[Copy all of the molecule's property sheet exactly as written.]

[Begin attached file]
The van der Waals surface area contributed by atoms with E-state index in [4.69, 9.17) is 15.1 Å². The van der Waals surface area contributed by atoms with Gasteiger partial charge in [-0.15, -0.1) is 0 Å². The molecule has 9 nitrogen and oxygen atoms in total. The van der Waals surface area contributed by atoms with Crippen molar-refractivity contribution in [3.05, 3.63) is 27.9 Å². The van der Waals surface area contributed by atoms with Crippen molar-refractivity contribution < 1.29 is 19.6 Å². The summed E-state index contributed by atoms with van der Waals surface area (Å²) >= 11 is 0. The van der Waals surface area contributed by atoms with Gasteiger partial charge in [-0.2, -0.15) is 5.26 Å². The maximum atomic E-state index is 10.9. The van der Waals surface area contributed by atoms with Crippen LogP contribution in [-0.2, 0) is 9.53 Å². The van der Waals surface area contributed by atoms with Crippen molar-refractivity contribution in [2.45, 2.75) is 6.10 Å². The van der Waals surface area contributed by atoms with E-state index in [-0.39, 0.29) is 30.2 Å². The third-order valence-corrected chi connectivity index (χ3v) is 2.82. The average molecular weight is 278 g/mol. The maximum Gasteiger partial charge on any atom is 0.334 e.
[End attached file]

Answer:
The van der Waals surface area contributed by atoms with E-state index in [4.69, 9.17) is 15.1 Å². The van der Waals surface area contributed by atoms with Gasteiger partial charge in [-0.15, -0.1) is 0 Å². The molecule has 9 nitrogen and oxygen atoms in total. The van der Waals surface area contributed by atoms with Crippen molar-refractivity contribution in [3.05, 3.63) is 27.9 Å². The van der Waals surface area contributed by atoms with Crippen molar-refractivity contribution < 1.29 is 19.6 Å². The summed E-state index contributed by atoms with van der Waals surface area (Å²) >= 11 is 0. The van der Waals surface area contributed by atoms with Gasteiger partial charge in [-0.2, -0.15) is 5.26 Å². The maximum atomic E-state index is 10.9. The van der Waals surface area contributed by atoms with Crippen LogP contribution in [-0.2, 0) is 9.53 Å². The van der Waals surface area contributed by atoms with Crippen molar-refractivity contribution in [2.45, 2.75) is 6.10 Å². The van der Waals surface area contributed by atoms with E-state index in [-0.39, 0.29) is 30.2 Å². The third-order valence-corrected chi connectivity index (χ3v) is 2.82. The average molecular weight is 278 g/mol. The maximum Gasteiger partial charge on any atom is 0.334 e.